connection fails for an extended period or if one has to be on location

So sometimes the wrong business decision was made. But if someone at the
workplace has a HD crash or some other costly error happens this is
normally not something the employee has to pay for. If one is informed
about the costs and one doesn't read the emails but just says "fix that
server malfunction *now*, don't mind the connection costs" one should
not be scolding the employee for the large bills that appear one month

Then there are things like travel costs and hotel costs, say we want the
employee to be present at the office for a few days each month, the
employee can pay for it in advance and the employer will reimburse him
later on. Normally employees get a fixed paycheck each month and there
are few extra costs involved and things can get arranged quickly.

However the extra costs for the telecommuter are highly variable and so
there can be a situation where one has payed in advance out of ones own
pocket and one has to ask more than once to receive the money back. If
one has to ask too often this can be highly demoralizing, because this
is time and money spent on the company without earning anything.

The employer maybe starts to think: "Hey this guy is living in an
expensive hotel and eating in restaurants while other people go there to
have a vacation, so why should I have to pay for that?" Well for the
employee it's a completely different story, hotel rooms aren't fun if
one arrives late at night and leaves early in the morning and cities
remain tantalizing mysteries if one never has the time to do some

There is also the idea that working at home is some luxurious privilege
that the employee should be thankful for. I can tell you that even the
nicest home can become a prison if one has to be there all the time. In
fact any escape can be a relief so one is thankful to spend some time in
a hotel room ... But that doesn't mean it's vacation! No way. It's just
that other people get out of their homes normally at the beginning of
the day, a telecommuter *has* to go out for a walk or go bicycling for
half an hour or so during lunch break just to keep fit. A normal
employee can integrate that into his routine of coming to work and
having lunch at a nearby restaurant.

So all in all my conclusion is, if one wants the employee to be happy
and loyal, don't destroy his good intentions by letting him pay for all
kinds of luxuries that he didn't ask for and that aren't even much fun
anyway. Even though such things might seem the most desirable working
environments for those having to work in a crowded office where they
have to go to each day, sitting alone at home or being in anonymous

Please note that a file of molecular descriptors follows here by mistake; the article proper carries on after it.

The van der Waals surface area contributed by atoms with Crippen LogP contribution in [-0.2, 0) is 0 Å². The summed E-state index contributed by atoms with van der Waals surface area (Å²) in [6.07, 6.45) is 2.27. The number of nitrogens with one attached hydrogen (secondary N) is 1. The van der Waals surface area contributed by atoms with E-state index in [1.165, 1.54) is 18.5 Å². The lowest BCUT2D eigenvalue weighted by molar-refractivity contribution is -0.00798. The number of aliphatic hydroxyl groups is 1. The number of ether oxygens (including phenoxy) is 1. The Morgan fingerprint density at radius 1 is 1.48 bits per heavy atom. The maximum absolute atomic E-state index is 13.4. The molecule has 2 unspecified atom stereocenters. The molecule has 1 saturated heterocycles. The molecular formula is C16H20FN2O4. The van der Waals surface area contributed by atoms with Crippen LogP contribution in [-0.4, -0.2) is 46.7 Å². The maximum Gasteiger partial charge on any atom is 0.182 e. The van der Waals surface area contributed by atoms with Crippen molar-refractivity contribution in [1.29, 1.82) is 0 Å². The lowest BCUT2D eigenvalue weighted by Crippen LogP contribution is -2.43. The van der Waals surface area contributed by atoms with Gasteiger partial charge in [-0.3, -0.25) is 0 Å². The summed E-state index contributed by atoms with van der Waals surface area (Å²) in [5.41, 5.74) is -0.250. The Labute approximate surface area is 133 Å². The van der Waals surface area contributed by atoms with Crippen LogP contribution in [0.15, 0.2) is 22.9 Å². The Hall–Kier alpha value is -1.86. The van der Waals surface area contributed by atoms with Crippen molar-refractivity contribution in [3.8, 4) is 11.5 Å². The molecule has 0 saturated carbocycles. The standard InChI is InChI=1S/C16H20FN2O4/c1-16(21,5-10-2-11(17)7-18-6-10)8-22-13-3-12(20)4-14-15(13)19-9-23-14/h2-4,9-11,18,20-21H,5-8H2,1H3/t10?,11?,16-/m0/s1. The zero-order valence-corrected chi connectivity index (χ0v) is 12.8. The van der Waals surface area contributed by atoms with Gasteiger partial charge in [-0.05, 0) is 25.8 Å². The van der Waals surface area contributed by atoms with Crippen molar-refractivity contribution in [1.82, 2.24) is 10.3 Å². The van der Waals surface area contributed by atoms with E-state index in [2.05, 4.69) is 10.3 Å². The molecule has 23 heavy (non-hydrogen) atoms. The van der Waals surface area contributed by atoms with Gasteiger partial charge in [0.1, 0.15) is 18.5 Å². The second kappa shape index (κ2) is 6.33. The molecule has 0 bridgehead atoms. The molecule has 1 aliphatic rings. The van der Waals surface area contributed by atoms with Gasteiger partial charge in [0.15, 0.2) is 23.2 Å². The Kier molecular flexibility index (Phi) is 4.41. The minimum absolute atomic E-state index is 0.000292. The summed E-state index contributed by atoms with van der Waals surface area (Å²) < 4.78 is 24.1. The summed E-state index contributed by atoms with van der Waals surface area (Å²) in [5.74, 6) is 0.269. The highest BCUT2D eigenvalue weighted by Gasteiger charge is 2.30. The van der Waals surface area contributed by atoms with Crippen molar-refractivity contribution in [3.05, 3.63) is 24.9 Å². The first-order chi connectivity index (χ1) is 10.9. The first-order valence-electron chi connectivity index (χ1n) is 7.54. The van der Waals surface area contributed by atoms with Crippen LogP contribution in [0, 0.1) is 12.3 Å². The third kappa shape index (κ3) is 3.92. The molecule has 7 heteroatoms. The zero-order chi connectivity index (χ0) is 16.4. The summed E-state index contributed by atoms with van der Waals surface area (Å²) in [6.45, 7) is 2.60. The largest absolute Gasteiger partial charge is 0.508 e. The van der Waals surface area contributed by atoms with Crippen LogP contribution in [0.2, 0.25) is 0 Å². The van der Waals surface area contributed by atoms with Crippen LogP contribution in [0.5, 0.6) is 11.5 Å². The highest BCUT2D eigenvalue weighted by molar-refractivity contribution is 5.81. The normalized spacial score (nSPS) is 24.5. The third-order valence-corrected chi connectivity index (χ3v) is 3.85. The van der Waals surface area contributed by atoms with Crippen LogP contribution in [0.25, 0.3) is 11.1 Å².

hotels in big cities and eating at restaurants is *not* as good as it
seems when one has to do it in someone else's time.

Then there is the disadvantage of not being informed adequately of what
is going on at the main office. If there is a blame game going on for
something that went wrong, those in the distance are always last in line
that can distance themselves from the problem, and anyway, electronic
communications don't work as well as face to face contacts. Be aware of
that too and don't let your telecommuters always be the ones who get
blamed by the nearby workforce. You'll end up hiring and firing
telecommuting workers at a regular basis and knowledge about the company
and its software will *not* be preserved, to your own detriment.

So have a little faith and pay those extra expenses in advance, trust
your distant workforce to not watch television and accept that they too
must go out of their homes now and then. If you accept all that I think
that things will go extremely well because a distributed work force can
mobilize a lot more diverse assets than a single main office.

But that last point would be a topic for an entirely different post. I
just wanted to end this dragon with a positive note :-)

May 4 '07 #2
Oh! what a lovely response -- and I agree with almost all of it.

I just handed in the article, and hadn't seen your message, but you'll
be glad to know that I ended up with a whole sidebar about the costs
that a telecommuter may bear. That didn't include the travel and hotel
outlay, though it might have, since I just spent $400 on plane tickets
to Boston for next month, and I won't be reimbursed for them until
after the trip. (The devil's advocate piece of that, however, is that
I don't pay for gas to commute to-and-from the office, either, which
never is reimbursed. One side effect of telecommuting is that I have
to put fuel in the car only once a month.)

Anyway, my sidebar focused on the more direct questions of "what does
the company cover?" Many of them don't have right or wrong answers,
but there ought to be a policy in place before either the telecommuter
or the accounting department have a fit. (If a telecommuter wears out
her office chair, who pays for it? The usual answer is "the
telecommuter" but is that really fair? If I had a cube in the office,
they'd get me a chair. Maybe a junky one, but there would be a
facilities budget to cover it.)

I think you can tell that I liked what you wrote. I'll be sure to let
you know when the article is published.


May 5 '07 #3